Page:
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Business students inspire middle-schoolers on Diploma-See Day

Students with Richard George

Students studying at the USF Muma College of Business have already learned the importance of staying in school and succeeding in their pre-college studies. But high-risk students in middle school and high school may not have that same knowledge or hope.

Giving those high-risk students perspective is the goal behind Diploma-See Day, a program put on by Junior Achievement Tampa Bay and the Greater Tampa Bay Chamber of Commerce to help eighth graders identify education and career goals, as well as illustrating the economic benefits of staying in school. On Oct. 24, 54 students from USF Beta Alphi Psi, the Business Honors Program, the Bulls Business Community, and USF Student Government joined together to talk with students in local middle schools about the benefits of education in their own lives.

"It made me very proud to have the students there," said Jose Valiente, a USF accounting alumnus, retired CPA, and Junior Achievement volunteer who initiated the Diploma-See Day when he was president of the chamber in 2006. "It was a blast watching these young students with a passion delivering the curriculum."

"These kids in the at-risk schools, they think because they're poor and they're at risk they have no chance," Valiente said. "So we bring role models in to dispel that myth."

This month's Diploma-See Day set a record participation of 397 volunteers, and Valiente gives credit to USF students for boosting those numbers. Valiente first asked students in the USF chapter of accounting honor society Beta Alpha Psi to participate, knowing that the mission of Diploma-See Day aligned closely with the honor society's own principles.

One of the students who participated in the program, Gabe Patil, said he was excited to share the keys to success with the eighth-graders at Pearce Middle School.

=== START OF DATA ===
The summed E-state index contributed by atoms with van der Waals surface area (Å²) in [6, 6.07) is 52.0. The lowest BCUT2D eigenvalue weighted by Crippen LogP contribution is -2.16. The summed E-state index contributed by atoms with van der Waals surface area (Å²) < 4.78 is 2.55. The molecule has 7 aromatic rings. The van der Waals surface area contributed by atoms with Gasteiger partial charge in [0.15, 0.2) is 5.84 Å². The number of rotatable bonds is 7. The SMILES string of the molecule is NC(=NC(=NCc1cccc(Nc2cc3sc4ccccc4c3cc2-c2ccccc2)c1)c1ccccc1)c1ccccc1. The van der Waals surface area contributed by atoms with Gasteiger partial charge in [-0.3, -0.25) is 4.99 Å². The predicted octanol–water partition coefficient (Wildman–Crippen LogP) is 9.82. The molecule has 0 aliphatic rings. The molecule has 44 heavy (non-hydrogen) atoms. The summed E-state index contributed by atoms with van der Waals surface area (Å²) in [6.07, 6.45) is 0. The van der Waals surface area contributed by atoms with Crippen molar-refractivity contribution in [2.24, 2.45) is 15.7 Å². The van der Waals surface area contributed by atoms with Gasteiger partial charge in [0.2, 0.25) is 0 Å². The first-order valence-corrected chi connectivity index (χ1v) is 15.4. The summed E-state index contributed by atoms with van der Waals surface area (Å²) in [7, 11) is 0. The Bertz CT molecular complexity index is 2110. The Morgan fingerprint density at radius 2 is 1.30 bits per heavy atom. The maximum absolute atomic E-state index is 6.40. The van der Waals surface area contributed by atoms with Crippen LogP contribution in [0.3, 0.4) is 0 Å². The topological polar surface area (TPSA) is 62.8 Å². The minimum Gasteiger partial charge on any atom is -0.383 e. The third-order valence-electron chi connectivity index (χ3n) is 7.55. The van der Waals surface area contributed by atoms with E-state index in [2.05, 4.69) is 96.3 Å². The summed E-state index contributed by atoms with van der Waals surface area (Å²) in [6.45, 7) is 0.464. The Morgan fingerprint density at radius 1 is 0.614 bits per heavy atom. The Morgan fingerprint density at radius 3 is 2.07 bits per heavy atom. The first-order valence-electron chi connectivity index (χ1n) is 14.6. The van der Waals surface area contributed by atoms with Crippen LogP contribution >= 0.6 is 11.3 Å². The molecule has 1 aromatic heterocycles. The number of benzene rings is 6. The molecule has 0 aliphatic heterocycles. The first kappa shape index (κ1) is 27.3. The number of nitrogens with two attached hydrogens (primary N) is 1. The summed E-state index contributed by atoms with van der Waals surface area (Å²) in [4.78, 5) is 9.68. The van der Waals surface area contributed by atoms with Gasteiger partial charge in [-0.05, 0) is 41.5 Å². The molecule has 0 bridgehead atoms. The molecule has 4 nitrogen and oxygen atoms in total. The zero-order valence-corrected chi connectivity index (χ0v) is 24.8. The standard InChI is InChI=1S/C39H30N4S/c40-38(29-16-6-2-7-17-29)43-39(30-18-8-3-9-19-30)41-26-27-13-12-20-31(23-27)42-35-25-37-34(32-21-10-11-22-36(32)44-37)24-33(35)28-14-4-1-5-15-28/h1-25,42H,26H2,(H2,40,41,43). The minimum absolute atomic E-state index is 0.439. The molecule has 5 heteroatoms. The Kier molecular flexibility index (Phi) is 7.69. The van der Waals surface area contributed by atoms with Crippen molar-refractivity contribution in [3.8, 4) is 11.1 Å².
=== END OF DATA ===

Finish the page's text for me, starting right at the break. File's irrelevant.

"A lot of kids at that age want to be pro athletes," he said, noting that he outlined skills athletes need like math and team-building and how those skills are learned in school. "And it kind of dawned on them, OK, maybe school needs to be a part of my plan."

Ashley Pearson, who recruited Business Honors and Bulls Business Community students to the project, said she found the experience eye-opening, especially realizing how many of the students spoke little to no English.

"The whole process was just amazing," she said. "The students really were thankful for us being there, even if everything didn't go according to plan or we weren't the best teachers."

Richard George, executive director of Junior Achievement Tampa Bay, said he appreciated the volunteerism of USF business students and was impressed at the passion they showed as role models for the younger students.

"We made a beautiful thing happen together," George said. "We have studies to show that volunteers are helping show students the relevance of their education to their future success, and also giving them hope."